COLONIE — Albany International Airport on Thursday will debut an app developed by General Electric Co. that will provide updated information on cleaning routines designed to stop the spread of the coronavirus.
GE’s Wellness Trace App will read QR barcodes at 45 locations throughout the airport. Travelers can scan the codes with their smartphones to learn how recently each location was sanitized and how frequently. The information is updated each time the area is cleaned.
Lavatories, seating areas, ticket counters and other high-touch areas are among the locations covered by the app developed for the airport by GE Aviation’s Digital Group.
Travelers can obtain the information by using their smartphones to scan the QR barcode.
“Today there’s 45 places at the airport” with QR barcodes travelers can access, said Andrew Coleman, general manager of GE Aviation’s Digital Group, “ranging from lavatories to Chick-fil-A,” one of the airport’s most popular concessions.
One goal is to expand the technology to taxicabs and to services such as Uber and Lyft, and to aircraft and other airports, Coleman said.
“We’re proud to have Albany International as our launch customer,” Coleman said. “The app is helping them closely track Covid-19 cleaning protocols today, with the potential to track other health screening as the industry and regulators navigate safe travel in a post-pandemic world.”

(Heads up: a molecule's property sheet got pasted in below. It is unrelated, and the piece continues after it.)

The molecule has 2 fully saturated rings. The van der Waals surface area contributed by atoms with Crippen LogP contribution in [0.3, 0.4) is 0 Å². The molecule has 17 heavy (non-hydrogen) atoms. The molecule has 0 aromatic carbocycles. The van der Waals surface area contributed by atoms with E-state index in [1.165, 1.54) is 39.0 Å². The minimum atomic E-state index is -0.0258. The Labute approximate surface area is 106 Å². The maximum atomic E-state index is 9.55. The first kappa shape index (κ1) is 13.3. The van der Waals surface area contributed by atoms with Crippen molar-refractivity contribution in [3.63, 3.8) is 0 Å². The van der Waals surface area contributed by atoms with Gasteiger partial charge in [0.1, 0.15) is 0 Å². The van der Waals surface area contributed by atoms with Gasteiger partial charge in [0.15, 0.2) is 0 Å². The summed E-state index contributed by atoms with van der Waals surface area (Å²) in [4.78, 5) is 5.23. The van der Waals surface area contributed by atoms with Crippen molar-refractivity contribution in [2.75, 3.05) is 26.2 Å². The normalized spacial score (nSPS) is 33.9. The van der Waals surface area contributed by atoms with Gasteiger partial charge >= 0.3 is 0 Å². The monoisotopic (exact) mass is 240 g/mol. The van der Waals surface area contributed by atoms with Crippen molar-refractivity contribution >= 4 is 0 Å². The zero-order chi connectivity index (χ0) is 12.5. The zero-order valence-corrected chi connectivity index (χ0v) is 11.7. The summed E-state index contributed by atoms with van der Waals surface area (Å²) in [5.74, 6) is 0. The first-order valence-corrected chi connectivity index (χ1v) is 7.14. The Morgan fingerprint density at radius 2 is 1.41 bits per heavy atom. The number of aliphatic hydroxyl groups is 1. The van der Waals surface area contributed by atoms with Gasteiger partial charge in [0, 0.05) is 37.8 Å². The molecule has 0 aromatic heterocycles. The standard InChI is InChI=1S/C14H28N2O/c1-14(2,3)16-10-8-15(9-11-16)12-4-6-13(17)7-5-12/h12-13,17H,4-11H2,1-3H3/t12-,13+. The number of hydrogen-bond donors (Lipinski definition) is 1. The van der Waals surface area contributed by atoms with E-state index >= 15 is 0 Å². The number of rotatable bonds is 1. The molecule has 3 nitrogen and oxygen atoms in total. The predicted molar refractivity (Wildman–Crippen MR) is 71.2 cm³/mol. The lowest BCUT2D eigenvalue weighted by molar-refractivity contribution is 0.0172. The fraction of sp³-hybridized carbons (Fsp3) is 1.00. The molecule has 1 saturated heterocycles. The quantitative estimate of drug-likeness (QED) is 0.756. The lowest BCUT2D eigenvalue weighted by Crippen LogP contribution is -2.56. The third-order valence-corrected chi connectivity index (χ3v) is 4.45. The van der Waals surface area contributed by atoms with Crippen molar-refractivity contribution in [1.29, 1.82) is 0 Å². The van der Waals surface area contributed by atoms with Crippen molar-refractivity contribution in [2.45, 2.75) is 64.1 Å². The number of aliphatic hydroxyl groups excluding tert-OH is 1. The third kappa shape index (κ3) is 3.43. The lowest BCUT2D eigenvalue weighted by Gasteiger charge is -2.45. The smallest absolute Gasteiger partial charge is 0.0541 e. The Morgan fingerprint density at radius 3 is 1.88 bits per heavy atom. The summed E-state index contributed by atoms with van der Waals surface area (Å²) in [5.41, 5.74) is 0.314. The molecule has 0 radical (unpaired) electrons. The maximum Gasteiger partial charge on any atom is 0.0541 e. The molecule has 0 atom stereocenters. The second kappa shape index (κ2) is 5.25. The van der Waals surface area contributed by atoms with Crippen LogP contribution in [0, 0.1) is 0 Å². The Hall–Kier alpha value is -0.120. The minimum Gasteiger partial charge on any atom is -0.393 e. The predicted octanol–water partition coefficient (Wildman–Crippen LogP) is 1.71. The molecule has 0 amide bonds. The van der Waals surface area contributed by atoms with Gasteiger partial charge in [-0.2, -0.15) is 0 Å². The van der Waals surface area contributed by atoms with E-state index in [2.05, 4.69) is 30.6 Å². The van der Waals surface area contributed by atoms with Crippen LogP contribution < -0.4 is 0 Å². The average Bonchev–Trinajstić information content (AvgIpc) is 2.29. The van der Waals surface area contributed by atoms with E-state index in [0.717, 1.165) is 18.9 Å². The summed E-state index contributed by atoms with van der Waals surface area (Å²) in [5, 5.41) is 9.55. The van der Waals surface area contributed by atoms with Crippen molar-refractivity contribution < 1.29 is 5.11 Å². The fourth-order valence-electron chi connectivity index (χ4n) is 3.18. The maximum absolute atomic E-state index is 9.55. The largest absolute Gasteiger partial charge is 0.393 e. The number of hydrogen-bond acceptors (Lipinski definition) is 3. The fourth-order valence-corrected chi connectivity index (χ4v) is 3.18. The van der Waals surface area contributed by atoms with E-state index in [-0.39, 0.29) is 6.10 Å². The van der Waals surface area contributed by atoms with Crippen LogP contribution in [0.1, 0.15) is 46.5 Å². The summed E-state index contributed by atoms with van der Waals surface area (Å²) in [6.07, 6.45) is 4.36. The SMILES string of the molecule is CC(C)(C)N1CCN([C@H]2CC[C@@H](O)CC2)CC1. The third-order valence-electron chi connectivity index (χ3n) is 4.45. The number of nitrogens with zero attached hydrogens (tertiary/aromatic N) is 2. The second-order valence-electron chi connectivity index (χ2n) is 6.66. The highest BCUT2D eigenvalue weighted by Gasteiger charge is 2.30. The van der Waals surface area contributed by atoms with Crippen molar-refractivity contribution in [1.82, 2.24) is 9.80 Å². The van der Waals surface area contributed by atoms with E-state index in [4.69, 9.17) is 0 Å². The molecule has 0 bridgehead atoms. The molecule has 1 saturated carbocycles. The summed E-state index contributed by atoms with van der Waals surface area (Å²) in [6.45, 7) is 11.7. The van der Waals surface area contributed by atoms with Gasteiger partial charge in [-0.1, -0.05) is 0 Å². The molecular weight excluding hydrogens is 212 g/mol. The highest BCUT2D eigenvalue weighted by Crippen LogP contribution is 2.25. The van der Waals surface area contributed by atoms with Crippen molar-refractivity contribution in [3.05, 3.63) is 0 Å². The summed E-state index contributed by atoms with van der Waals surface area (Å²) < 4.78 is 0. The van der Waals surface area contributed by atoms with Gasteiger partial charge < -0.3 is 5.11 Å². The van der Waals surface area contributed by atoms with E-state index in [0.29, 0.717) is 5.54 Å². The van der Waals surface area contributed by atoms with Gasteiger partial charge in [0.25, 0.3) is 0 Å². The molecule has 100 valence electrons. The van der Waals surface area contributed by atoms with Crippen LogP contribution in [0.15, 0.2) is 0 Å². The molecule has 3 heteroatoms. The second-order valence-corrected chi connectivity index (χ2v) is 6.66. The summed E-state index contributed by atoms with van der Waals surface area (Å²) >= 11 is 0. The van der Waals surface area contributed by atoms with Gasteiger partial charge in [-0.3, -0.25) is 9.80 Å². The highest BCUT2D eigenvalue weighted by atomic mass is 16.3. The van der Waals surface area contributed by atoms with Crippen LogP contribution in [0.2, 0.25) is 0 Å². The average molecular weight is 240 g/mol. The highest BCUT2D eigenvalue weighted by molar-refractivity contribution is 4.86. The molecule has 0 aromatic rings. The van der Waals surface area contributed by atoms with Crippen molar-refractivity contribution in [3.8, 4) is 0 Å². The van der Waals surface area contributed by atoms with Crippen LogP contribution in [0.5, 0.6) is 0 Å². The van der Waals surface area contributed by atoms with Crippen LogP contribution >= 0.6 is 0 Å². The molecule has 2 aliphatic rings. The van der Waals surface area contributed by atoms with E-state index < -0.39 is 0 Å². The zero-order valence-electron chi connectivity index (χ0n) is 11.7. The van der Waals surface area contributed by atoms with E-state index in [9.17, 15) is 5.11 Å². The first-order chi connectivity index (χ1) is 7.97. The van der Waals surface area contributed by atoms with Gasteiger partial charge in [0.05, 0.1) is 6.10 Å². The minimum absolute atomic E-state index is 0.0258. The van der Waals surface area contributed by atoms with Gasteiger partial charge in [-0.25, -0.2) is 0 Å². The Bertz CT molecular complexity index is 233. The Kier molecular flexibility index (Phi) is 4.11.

Albany’s airport was a natural place to introduce Wellness Trace App. GE Research in Niskayuna, which worked with GE Aviation on the technology, is a 10-minute ride from the airport, and GE officials are heavy users of the airport. Meanwhile, airport CEO Philip Calderone has been a proponent of using advanced technology to keep travelers safe “from curbside to the boarding gate,” he said in an interview this week. “We’ll be the cleanest and perhaps the smartest airport,” he said, adding that a new airport master plan now being developed seeks to have Albany serve “as an incubator for new smart technologies.”
GE Aviation is a major supplier of jet engines to the world’s airlines, as well as aircraft avionics and electrical power systems, and it hasn’t been immune to the impact the pandemic has had on air travel. The new technology eventually could help airlines seat passengers to minimize the threat of Covid-19 and make them more confident in the safety of air travel.
GE also is looking at ways to minimize the threat anywhere crowds gather, including hotels, conference centers and other venues. The company is working along those lines with Formula One racing in Europe, Coleman said.
Another location where the app can add value to the airport is the area before the security checkpoint, said Amy Linsebigler, a chief scientist at GE Research. GE already has technology to manage patient flow and the use of surgical suites in hospitals, and can apply that to the flow of passengers through security checkpoints, she said.
“We’re working on social distancing and queuing even before they get to the security checkpoint,” said Calderone.
GE researchers plan to use artificial intelligence and